Asked by some assurance that the dialogue would be "uninterruptable", she said, "It never works like that. We would like to not get provoked by saboteurs who want to stall the dialogue somehow, and will try find a way forward."
There was no flip-flop in the government’s Pakistan policy, she said; initiating or stopping a dialogue process was "part of diplomacy".
Swaraj also defended the mention of ‘Jammu and Kashmir’ in the statement issued after the meeting of the two National
Security Advisors (NSAs), in Bangkok on December 6. She said the issue of terrorism was on their agenda and the state was terrorist-affected.
Swaraj made a statement in both Houses of Parliament on the recent developments. In the Lok Sabha, the government agreed to a half-hour discussion. Members across party lines welcomed the decision to resume talks and sought clarifications. Several asked what made the government change its stance on a dialogue when Pakistan had failed to address India’s concerns on terrorism, beside having “stabbed India in the back” in the past.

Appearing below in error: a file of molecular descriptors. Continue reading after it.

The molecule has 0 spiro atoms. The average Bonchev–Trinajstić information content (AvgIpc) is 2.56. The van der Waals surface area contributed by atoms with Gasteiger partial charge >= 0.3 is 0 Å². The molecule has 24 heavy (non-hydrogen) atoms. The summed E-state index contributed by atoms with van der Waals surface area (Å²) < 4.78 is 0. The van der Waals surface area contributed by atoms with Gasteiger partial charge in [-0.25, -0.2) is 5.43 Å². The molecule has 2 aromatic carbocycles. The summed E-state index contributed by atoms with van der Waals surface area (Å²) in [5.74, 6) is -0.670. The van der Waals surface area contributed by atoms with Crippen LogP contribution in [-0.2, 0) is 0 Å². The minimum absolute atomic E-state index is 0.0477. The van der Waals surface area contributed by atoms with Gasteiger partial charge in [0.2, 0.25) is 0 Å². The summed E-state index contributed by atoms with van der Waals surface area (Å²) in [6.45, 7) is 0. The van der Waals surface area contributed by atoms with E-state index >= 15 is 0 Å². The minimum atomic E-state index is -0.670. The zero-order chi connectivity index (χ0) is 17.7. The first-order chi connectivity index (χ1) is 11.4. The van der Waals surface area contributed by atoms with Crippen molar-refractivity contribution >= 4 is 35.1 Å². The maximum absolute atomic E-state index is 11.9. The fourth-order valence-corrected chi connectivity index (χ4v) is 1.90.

The minister conceded nothing had changed on the ground but said trust needed a chance. Swaraj said Indo-Pak tensions have meant the South Asian Association for Regional Cooperation had failed to take off, unlike similar regional groupings across the world.
She defended the choice of a third country (Thailand) for the NSA talks. They were successful, she said, for that reason -- there was no "media hype", the norm if a meeting was to take place in Delhi or Islamabad. It doesn't mean there is a third party in the talks, she said. Terrorism, she added, was now being discussed by the NSAs.
Asaduddin Owaisi of the AIMIM welcomed the resumed dialogue but termed it a "clumsy climb down" by India. A Shiv Sena member asked if India could trust Pakistan. The PDP's Mehbooba Mufti noted Atal Behari Vajpayee's efforts were met by the Kargil conflict but that didn't stop him from believing India should make more efforts if it wanted to save Jammu and Kashmir. She appealed to the government to treat not only the territory of that state as India's but to similarly think of the people there.